Link - button
Pedantic Semantics: Just a quick note to start with as I like to be a pedant, this is not a button. Here I’ve named it Link - button as this is a link, that is styles like a button.
Quite often in the email world we talk about buttons, when actually we mean links. In email it’s rare to use a
<button> but really that is the only thing we should call a button and a
<a> is a link (or possible an anchor as that’s that the
<a> stands for). When talking about design this could be referred to as a button because that’s talking purely about visuals and not about function. But as you can tell from this site, i don’t know much about design, just code, so it’s a link!
There is quite a lot going on in here, if you want to just copy and paste the code you can. Editing the href and the colours should be pretty self explanatory however if you want to edit the padding then best to read up about that below.
Start with web code
We start with a pretty standard link button that we might use on the web
All of the styles here are optional except the
display without those it’s a regular text link, which is also fine but that’s not what we’re looking at now. I’ve set
inline-block so it flows with the text-align, but you could also use
Reset padding for Outlook
Because outlook doesn’t respect padding very well we need to make a few changes to get this working, first up is to reset the padding using
Set underline colour for Windows mail
It appears that Windows Mail doesn’t respect
text-decoration: none; or the MSO specific value of
text-underline: none so we can’t remove the underline. We can however change the colour of it to match the background so we add
Add left and right padding
Inside the link either side of the text we add an
<i> element, the element isn’t relevant it’s just something small and can take the style.
This is wrapped in a conditional comment so it only shows to Outlook
<!--[if mso]> <![endif]-->
letter-spacing: to the amount of padding we want, and a
so that spacing has something to apply to.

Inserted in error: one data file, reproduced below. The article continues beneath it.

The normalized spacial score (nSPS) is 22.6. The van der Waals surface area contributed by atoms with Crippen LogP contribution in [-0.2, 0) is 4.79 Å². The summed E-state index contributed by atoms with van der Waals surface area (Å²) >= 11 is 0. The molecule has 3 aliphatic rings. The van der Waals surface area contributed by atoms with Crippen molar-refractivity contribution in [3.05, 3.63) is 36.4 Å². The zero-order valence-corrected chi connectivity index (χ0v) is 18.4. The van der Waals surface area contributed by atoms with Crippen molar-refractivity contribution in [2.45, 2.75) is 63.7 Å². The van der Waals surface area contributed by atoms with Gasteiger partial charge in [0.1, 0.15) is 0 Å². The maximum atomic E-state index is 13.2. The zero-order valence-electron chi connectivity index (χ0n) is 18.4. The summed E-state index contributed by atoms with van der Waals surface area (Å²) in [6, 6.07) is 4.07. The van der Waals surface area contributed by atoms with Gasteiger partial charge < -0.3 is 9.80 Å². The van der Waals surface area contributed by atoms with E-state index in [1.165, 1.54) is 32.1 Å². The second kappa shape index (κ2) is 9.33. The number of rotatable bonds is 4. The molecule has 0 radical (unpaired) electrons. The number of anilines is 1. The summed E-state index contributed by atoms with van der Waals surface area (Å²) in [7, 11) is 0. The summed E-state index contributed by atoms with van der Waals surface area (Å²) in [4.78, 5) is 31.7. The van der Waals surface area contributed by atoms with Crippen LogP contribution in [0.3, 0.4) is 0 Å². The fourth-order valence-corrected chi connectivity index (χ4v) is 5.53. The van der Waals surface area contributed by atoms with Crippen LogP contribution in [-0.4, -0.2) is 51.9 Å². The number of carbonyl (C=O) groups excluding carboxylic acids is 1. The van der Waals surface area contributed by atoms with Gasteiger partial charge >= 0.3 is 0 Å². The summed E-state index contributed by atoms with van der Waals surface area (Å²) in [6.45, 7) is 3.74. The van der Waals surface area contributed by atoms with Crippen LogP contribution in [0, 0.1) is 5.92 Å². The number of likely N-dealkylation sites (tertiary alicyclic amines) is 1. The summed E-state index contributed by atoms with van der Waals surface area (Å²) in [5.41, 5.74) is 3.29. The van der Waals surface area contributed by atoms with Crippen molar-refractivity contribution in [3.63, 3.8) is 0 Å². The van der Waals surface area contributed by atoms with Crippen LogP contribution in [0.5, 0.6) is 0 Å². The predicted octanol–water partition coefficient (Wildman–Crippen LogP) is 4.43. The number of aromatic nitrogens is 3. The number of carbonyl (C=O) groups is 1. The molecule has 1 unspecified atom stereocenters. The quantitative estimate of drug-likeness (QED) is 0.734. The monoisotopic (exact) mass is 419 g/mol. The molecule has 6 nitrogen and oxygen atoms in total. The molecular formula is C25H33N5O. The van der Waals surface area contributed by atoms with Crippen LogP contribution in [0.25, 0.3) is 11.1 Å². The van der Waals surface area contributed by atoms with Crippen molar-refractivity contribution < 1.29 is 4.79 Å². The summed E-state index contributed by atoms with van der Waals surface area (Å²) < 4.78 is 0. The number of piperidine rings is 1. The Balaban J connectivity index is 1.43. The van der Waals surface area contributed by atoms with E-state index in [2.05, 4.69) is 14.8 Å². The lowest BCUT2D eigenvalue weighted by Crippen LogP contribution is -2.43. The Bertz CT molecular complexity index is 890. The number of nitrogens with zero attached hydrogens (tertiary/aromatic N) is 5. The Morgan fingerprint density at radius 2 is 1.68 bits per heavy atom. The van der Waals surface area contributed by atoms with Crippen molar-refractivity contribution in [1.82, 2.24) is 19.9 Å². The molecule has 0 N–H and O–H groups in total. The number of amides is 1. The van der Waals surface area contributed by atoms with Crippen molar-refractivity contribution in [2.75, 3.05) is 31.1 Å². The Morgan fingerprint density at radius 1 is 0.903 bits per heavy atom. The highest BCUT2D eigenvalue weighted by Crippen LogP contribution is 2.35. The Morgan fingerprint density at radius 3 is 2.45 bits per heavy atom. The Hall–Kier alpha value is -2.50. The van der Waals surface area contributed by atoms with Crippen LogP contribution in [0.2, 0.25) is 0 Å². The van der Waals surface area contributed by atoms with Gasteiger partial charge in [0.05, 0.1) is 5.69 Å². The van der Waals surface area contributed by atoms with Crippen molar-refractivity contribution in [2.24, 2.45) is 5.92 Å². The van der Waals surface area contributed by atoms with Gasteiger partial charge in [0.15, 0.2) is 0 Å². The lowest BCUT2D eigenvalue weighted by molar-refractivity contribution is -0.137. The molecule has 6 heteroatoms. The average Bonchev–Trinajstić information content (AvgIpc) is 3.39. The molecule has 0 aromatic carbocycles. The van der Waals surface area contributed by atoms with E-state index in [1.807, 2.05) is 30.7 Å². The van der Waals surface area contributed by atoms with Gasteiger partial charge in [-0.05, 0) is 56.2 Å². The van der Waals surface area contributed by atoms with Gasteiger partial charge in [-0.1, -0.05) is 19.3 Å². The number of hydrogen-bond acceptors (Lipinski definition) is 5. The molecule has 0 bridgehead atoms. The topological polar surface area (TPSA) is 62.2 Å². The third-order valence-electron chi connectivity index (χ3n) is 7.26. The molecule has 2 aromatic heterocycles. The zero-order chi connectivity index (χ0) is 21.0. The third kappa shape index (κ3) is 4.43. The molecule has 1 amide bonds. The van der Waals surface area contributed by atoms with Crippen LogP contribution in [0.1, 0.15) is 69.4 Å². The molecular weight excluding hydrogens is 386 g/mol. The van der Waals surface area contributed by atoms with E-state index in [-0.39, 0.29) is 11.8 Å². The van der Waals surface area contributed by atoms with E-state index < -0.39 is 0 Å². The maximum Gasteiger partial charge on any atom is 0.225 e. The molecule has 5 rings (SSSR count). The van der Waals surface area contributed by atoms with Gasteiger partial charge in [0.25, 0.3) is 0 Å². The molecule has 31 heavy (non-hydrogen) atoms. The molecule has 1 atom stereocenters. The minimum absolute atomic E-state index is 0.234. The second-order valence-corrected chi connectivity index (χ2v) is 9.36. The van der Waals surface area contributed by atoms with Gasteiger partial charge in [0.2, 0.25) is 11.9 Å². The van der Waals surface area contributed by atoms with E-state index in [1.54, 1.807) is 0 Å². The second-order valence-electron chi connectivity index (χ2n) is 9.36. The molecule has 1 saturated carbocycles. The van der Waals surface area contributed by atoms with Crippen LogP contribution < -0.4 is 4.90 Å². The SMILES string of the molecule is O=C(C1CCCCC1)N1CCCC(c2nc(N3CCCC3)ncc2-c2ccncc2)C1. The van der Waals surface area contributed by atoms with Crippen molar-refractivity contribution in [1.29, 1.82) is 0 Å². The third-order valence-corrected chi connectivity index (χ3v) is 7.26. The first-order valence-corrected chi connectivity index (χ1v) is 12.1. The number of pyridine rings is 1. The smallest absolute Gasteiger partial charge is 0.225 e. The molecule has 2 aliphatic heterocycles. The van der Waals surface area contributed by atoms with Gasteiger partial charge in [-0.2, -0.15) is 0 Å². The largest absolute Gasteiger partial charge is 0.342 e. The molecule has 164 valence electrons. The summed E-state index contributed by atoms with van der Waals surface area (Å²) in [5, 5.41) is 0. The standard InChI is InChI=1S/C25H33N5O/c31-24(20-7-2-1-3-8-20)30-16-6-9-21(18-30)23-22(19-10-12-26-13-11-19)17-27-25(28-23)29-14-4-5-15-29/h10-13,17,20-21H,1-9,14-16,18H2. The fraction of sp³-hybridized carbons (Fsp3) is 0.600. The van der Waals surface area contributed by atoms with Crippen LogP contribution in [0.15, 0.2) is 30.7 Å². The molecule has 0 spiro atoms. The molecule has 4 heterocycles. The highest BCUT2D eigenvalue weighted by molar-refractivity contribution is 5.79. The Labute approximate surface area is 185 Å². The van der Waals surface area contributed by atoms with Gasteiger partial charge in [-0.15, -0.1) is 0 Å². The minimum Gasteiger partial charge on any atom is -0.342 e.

By adding the
we’ve just increased the padding a little so the value is now more than the desired amount, to remove that extra space we make the
zero width by setting
Add bottom padding
Inside the link we wrap the link text with a span and apply
mso-text-raise if you are designing with
px write it as
pt but don’t adjust the value. Not sure why but this give a more exact match to other email clients.
Add top padding
<i> we have added for either the left or right padding we add
mso-text-raise again using
pt units but this time adding both the top and bottom padding together, this plus the height of the
nbsp; adds to the total height of our design.
If you don’t have left or right padding then you’ll need to add the
<i> element to get the top padding, keep the
mso-font-width:-100%; but no need to include the
If there is a space or new line between the conditional comment
<!--[if mso]> <![endif]--> and the
<span> </span> then extra padding will be added to the link button. This could be an issue with some ESPs that will reformat your code before sending or sharing code with other developers who like to tidy code to a more readable format.
Height and width
This code uses padding to create the size of the design rather than height and width. This is to give a more consistent rendering across email clients. Where as most email clients will support height and width MSO Outlook will not.
To add height just add a
height to the
<a> styles and for Outlook, add
line-height of the same value to one of the
To add width just add a
width to the
<a> styles and for Outlook we can’t do anything so you have to reply on the
letter-spacing trick. For example if you want to do
width:100%; you’d need to estimate a
px value of what that might be for Outlook. Be carful not to over estimate the values for Outlook as you want to avoid text wrapping.
background-image to the
<a> styles. For Outlook set a
background-color as a fallback or use a VML button.
border-radius to the
<a> styles. For Outlook the corners will be square or use a VML button.
Text will wrap normally in all clients apart from MSO Outlook. As MSO Outlook is a desktop client we don’t need to worry about responsive layouts, the Outlook apps are not MSO so they wrap as expected. There is perhaps a usecase for a 2 line link button on desktop but I’m yet to find a way for that to work in MSO Outlook.